KL Cherokee Lift – A Second Look

KL Cherokee Lift – A Second Look

It’s hard to believe it’s been just over a year and nearly 17k miles since we installed the first lift on Klondike.

If you remember that install write-up (See it again HERE), you will recall that we decided to order and try a Hazard Sky AD2 lift. Upon receipt of this initial lift, we were slightly disappointed with a few things and offered some criticism. It seems the owner of Hazard Sky caught wind of these criticisms and, rather than getting upset, he simply (and quietly) improved the offering.

Today, there are several options when ordering a KL Cherokee lift or leveling kit from Hazard Sky. Whether you have a Trailhawk or any other type of KL Cherokee, there is a lift option available. Beyond the original UHMW (that is now water-jet cut), you can also select aluminum as a spacer material.

While everything has worked rather well for us with our original lift, we haven’t been completely suspension issue free either. The lift itself has been great! It’s keeping a decent alignment that has been an issue and, honestly, this has nothing to do with the lift. While dealing with the alignment issues and when we knew we were in need of another alignment anyway (again not related to the lift), we decided to take another look at the latest Hazard Sky AD2+ lift and give it a review, achieving just a bit more lift in the process.

Initial impressions of the new lift were good. The packaging is more than adequate for the contents and it’s hard to imagine shipping damage rendering it beyond use.

 

Upon opening the packaging I was relieved to see a very nice set of instructions right at the top. While we don’t really need them, we did give them a thorough read and review and feel they are very clear and detailed. It’s nice to see the extra cost put into color pictures. We know this isn’t cheap, but small black-and-white pictures that are all too common on manufacturer instructions are largely useless and leave the installer running to the internet with cruddy hands for clarity.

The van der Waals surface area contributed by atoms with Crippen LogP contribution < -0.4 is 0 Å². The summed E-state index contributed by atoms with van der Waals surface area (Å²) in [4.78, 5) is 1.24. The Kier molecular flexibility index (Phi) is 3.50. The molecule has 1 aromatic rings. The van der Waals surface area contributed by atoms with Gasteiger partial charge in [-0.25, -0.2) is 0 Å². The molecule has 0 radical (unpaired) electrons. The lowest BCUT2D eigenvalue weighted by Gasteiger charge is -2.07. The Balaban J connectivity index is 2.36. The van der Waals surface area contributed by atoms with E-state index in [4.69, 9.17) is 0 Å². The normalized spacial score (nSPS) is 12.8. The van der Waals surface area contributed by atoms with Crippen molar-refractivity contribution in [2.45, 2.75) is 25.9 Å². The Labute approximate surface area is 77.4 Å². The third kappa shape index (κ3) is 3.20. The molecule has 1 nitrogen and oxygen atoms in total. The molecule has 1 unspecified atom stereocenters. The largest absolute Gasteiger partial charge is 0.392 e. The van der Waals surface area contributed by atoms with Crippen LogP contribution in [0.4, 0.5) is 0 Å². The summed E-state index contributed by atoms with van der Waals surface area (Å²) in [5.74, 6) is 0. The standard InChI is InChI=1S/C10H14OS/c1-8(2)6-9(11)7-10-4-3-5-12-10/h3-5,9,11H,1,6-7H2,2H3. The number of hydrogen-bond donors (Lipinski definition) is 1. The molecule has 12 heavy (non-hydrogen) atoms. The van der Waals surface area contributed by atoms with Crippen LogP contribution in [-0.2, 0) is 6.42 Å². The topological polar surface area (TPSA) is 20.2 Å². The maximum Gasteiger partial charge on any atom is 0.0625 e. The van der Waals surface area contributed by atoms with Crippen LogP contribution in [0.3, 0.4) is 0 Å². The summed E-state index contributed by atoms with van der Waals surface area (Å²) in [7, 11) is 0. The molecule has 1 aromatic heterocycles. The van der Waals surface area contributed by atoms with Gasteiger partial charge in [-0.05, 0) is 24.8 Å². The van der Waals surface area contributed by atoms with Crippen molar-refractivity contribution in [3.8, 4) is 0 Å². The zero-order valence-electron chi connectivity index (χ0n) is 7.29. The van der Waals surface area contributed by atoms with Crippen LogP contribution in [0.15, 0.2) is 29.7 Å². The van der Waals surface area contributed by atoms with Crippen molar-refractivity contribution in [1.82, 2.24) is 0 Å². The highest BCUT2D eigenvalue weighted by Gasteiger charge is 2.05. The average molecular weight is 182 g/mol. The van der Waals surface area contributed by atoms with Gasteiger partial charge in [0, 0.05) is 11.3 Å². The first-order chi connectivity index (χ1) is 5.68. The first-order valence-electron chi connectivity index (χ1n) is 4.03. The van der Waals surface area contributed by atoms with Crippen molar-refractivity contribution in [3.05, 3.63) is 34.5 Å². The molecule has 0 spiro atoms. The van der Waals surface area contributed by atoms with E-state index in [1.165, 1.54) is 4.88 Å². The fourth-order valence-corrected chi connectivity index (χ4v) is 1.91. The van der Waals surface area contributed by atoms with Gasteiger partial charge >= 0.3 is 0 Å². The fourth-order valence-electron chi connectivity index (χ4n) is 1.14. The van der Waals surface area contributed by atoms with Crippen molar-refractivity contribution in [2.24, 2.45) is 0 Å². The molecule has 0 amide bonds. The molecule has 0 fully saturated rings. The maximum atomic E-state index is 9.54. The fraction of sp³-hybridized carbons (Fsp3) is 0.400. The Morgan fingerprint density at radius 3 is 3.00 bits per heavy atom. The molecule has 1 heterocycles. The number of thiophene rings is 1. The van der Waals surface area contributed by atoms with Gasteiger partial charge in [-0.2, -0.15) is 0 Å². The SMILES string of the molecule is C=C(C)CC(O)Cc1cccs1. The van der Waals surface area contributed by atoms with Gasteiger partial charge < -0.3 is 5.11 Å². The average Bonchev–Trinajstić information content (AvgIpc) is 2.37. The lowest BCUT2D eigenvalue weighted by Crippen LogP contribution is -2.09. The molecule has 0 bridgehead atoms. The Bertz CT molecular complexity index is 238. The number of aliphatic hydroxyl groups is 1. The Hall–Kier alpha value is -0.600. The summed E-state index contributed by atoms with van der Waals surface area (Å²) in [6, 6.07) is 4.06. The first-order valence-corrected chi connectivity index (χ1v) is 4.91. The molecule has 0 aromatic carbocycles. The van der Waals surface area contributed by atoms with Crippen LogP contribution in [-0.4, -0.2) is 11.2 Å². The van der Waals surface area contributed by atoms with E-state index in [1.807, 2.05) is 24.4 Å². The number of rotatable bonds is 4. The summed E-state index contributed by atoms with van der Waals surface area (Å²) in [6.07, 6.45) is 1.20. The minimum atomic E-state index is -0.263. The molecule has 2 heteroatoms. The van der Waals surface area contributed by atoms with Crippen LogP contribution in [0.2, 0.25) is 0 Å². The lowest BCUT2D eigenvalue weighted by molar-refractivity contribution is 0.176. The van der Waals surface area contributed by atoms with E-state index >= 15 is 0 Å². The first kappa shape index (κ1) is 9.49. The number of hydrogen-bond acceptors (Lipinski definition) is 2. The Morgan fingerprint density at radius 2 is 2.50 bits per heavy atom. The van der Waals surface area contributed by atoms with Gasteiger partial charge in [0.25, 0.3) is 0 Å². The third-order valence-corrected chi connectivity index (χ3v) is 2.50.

There really isn’t much to this lift. 4 spacers for the rear, a couple bolts for the front, a temporary jig for the front, and that’s it. Also in the box is a nice little sticker!

 

For the install, we began with the front. As with the initial install, the toughest part is opening/relocating the hole in the strut for the bolt that clamps the knuckle in place. I have seen where many are opting to simply remove this tab altogether rather than deal with opening up this hole. While we can see this as an easier approach, we personally like it there to ensure the toe stays in the ballpark. Below, you can see the material that needed to be removed. Because it was splitting the hole we knew drilling wouldn’t go well. So, this time we used a carbide deburr and a pneumatic die grinder to whittle away the material for bolt clearance.

 

The little jig that Hazard Sky provides really does make setting the front height pretty easy. One thing we’ve noticed is that the radius of the jig doesn’t perfectly match the strut, but it still works just fine. The deburr made pretty quick work of opening the hole and before long the bolts were in, torqued and front was done.

Moving to the rear:

Our original lift that we purchased from Hazard Sky was for an AD2. However, we ended up making our own spacer for the upper spring perch for a few reasons. The spacer we made caused the rear lift to be more like an AD1. Here is a picture of the old spacers (left) alongside the new ones (right).

 

The rear actually went a little easier than the last time we did this. I think this was likely due to some softening of the arm bushings. We also have some new spring compressors that work a little better than our old set. The bottom-line is, about 30 minutes after we began, both the front and rear were done and we were ready to set Klondike back down on the ground.

We worked really hard to get the before and after picture seen below. You can’t see any of it in the picture, but we taped and marked the floor for both the Jeep and camera to do our best to get everything back in exactly the same spot and from the same perspective. Still, the front isn’t represented as well in the after picture as in reality. Keep in mind, this isn’t a before and after from no lift to a lift, this is from an early version of the HS lift to the current AD2+ lift.

 

Now, a little more on the alignment issue. You may remember that we were actually out of spec a little bit after our initial lift install. To compound this, we had trouble holding a decent alignment. While we are still troubleshooting this a bit… We took our Jeep to the dealer for an alignment. What I am sure of is that our previous alignments were not done to current specs and the bolts were not torqued correctly. The bottom line is that we now have not only a totally in spec alignment, but its all darn near nominal. 😛

In summary:

We were pretty happy with our original Hazard Sky lift. While we did have some constructive remarks on it, it is priced very fairly when compared to other lifts on the market for the KL Cherokees. Hazard Sky has improved their products over the last year and they are still VERY well priced. What’s not to like?

For more information on Hazard Sky, please visit their website HERE.

For more information on our initial install write-up you can see it HERE.

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